Endangered Orcas Receive Critical Habitat Protections in U.S. Pacific
Press Release Date: July 30, 2021
Location: Washington, DC
Dustin Cranor, APR | email: firstname.lastname@example.org | tel: 954.348.1314
The Biden-Harris Administration has expanded critical habitat for endangered Southern Resident orcas along the outer coast of Washington, Oregon and as far south as Point Sur, California. The newly designated critical habitat areas span 15,910 square miles of Pacific oceans waters off the U.S. West Coast and recognize the vital importance of this area to Southern Resident orcas.
“This decision to expand critical habitat is a major step forward toward recovering these iconic orcas,” said Ben Enticknap, a senior scientist with Oceana. “The critical habitat designation will help ensure Southern Resident orcas have an ocean abundant with large salmon that is free from blinding ship noise and toxic chemicals. It’s a huge relief knowing we now have a strong commitment to protect the orcas’ ocean home.”
The first critical habitat for Southern Resident orcas was designated in the Salish Sea off Washington in 2006. The expanded habitat areas reflect more recent discoveries that Southern Residents also travel and feed off the outer coast, especially in the winter and spring when they follow early runs of large Chinook salmon returning to the Columbia River.
“We’re learning more about Southern Resident orcas every year, and it’s heartening to see the Biden-Harris Administration act on the science,” said Enticknap. “We have a responsibility to protect and recover Southern Resident orcas and this announcement will help make sure that happens.”
Southern Resident orcas are endangered with extinction, with only 75 individuals across three pods remaining in the population. Lack of prey, primarily Chinook salmon, is the principal threat to Southern Resident orca survival. Disturbance from underwater noise and vessel interactions, as well as toxic pollutants, also threaten the orcas’ recovery.
This distinct orca population evolved in the Northeast Pacific side-by-side with salmon. The orcas hunt cooperatively and share their food with other members of their clan. Studies show that 99% of their diet is salmon, with roughly 80% being Chinook salmon, the largest and most beneficial to orca health.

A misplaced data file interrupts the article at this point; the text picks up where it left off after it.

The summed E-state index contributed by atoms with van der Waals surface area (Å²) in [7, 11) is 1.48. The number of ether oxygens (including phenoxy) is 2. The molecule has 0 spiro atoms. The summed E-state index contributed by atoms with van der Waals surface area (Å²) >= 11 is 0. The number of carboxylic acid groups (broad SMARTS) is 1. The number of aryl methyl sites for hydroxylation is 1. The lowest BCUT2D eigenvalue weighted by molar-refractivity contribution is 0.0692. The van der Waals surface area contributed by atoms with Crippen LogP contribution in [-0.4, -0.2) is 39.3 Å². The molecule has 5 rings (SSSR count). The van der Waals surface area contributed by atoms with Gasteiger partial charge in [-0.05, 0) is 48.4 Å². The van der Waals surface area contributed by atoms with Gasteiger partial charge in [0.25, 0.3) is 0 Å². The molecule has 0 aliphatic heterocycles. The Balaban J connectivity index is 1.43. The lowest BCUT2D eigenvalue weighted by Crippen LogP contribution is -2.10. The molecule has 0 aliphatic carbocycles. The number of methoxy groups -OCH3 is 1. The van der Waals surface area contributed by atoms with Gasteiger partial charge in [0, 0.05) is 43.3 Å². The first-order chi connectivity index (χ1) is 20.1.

Many Chinook populations are in decline, and dozens are already extinct due to dams on salmon streams, habitat loss and excessive fishing pressure. Scientists warn, however, that without significant and immediate steps to recover the region’s Chinook salmon populations, this orca population will continue to slide toward extinction. Oceana and others have called for reduced ocean salmon fishing pressure, protection of salmon habitats, and dam removal to allow Chinook populations to rebound. Recently fishery managers proposed the first ever limit on ocean Chinook salmon fishing to provide more food for orcas, and policymakers in the Pacific Northwest are looking at effective ways to protect salmon habitat, including dam removal in some cases.
“While this action helps ensure the orcas’ ocean home will be protected, more action is urgently needed to restore wild salmon populations the orcas depend on,” added Enticknap. “Orca and salmon recovery go hand-in-hand, with benefits to a healthy ocean ecosystem, salmon fisheries, and communities throughout the region.”
Figure. New and previously designated critical habitat for the endangered Southern Resident killer whale (SRKW) and major Chinook salmon rivers.
Oceana is the largest international advocacy organization dedicated solely to ocean conservation. Oceana is rebuilding abundant and biodiverse oceans by winning science-based policies in countries that control one third of the world’s wild fish catch. With over 200 victories that stop overfishing, habitat destruction, pollution and killing of threatened species like turtles and sharks, Oceana’s campaigns are delivering results. A restored ocean means that one billion people can enjoy a healthy seafood meal, every day, forever. Together, we can save the oceans and help feed the world. Visit usa.oceana.org to learn more